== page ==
Nginx (read: engine-x) has versatile options to set up web sites and more advanced configurations. This article explains briefly how to set up nginx as a reverse proxy to a web site in an internal network.

NGINX is a free, open-source, high-performance HTTP server and reverse proxy, as well as an IMAP/POP3 proxy server. Source:

The scenario

I have a web site running on a system in an internal network. This could be either a full-fledged Windows/Linux server or an IoT device running on a single board computer (SBC), like i.e. a Raspberry Pi, an Arduino, ESP8266 chipset.

A reverse proxy taking requests from the Internet and forwarding them to servers in an internal network. Source: Wikipedia

Now, I want to enable access from the Internet to that internal server using nginx.

Setting up nginx

In order to set up the solution you need to have a public facing web server on the Internet. Most probably it already runs nginx to serve your web site or blogging software.

I'm running a root server on Debian/GNU Linux and nginx is already installed. You can check your own system quickly like so for any running process:

$ ps fax | grep nginx

Or if you prefer a bit more details like so:

$ sudo service nginx status
● nginx.service - A high performance web server and a reverse proxy server
   Loaded: loaded (/lib/systemd/system/nginx.service; enabled)
   Active: active (running) since Do 2019-01-03 03:28:11 CET; 4 days ago
     Docs: man:nginx(8)
  Process: 29505 ExecStop=/sbin/start-stop-daemon --quiet --stop --retry QUIT/5 --pidfile /run/ (code=exited, status=0/SUCCESS)
  Process: 29537 ExecStart=/usr/sbin/nginx -g daemon on; master_process on; (code=exited, status=0/SUCCESS)
  Process: 29535 ExecStartPre=/usr/sbin/nginx -t -q -g daemon on; master_process on; (code=exited, status=0/SUCCESS)
 Main PID: 29539 (nginx)
   CGroup: /system.slice/nginx.service
           ├─29539 nginx: master process /usr/sbin/nginx -g daemon on; master_process on;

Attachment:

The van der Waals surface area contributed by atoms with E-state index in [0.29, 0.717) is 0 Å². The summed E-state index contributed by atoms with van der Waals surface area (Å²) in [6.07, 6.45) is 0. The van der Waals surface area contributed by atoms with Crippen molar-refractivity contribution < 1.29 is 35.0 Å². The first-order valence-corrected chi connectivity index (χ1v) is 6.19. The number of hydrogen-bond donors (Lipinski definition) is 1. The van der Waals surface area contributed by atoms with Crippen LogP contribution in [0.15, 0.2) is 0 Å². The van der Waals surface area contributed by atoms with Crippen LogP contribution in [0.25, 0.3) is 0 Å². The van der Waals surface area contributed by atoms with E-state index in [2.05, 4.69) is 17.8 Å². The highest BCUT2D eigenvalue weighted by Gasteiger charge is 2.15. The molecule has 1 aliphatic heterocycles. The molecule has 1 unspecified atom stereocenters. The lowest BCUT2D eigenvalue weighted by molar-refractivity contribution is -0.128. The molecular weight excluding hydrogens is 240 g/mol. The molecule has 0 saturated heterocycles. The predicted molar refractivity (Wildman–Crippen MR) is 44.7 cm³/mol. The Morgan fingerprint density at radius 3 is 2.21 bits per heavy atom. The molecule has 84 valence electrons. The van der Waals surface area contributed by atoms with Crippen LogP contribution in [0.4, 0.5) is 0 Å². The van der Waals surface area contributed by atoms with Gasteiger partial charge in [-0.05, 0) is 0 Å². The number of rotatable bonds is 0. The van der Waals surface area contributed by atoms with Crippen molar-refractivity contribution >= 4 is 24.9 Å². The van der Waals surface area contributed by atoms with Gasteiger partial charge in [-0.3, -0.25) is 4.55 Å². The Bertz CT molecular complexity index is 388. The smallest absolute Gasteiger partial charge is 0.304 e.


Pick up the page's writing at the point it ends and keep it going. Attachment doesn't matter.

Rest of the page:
├─29540 nginx: worker process
           ├─29541 nginx: worker process
           ├─29542 nginx: worker process
           └─29543 nginx: worker process

In case that nginx is not even installed on your system you could look up the package information like so:

$ apt search ^nginx

And install the web server using apt-get like so:

$ sudo apt-get install nginx-full

Which will then install nginx web/proxy server and all its dependencies on your server.

Configuring nginx as reverse proxy

Now, we have an operational installation of nginx on our Internet-facing system. We are going to create a new configuration file that defines the necessary proxy information to access our service on the internal network.

First create a new file below nginx configuration folder using your preferred text editor.

$ cd /etc/nginx/sites-available/
$ sudo nano raspberry

The file name should be relevant to either the kind of services or the system that you are going to shield using nginx as proxy.

Next, write the following server definition into your configuration file. Of course, you would adjust the server name and the IP address according to your environment:

server {
    listen 80;
    listen [::]:80;
    server_tokens off;

    location / {
        proxy_set_header X-Real-IP $remote_addr;

That is the minimal configuration you would have to specify in order to run nginx as a reverse proxy to a system on your internal network. The given IP address needs to be accessible from your public web server, i.e. using a VPN infrastructure based on OpenVPN.

After saving and closing the new nginx configuration it is time to enable and check the syntax for any errors. To enable an available configuration you need to either place it or link it into the folder sites-enabled of nginx.

$ cd ../sites-enabled
$ sudo ln -s /etc/nginx/sites-available/raspberry raspberry

Now, to avoid any unexpected shutdowns or better said launching issues you should always run a configuration test before restarting the nginx service. This can be done quickly using the following command:

$ sudo service nginx configtest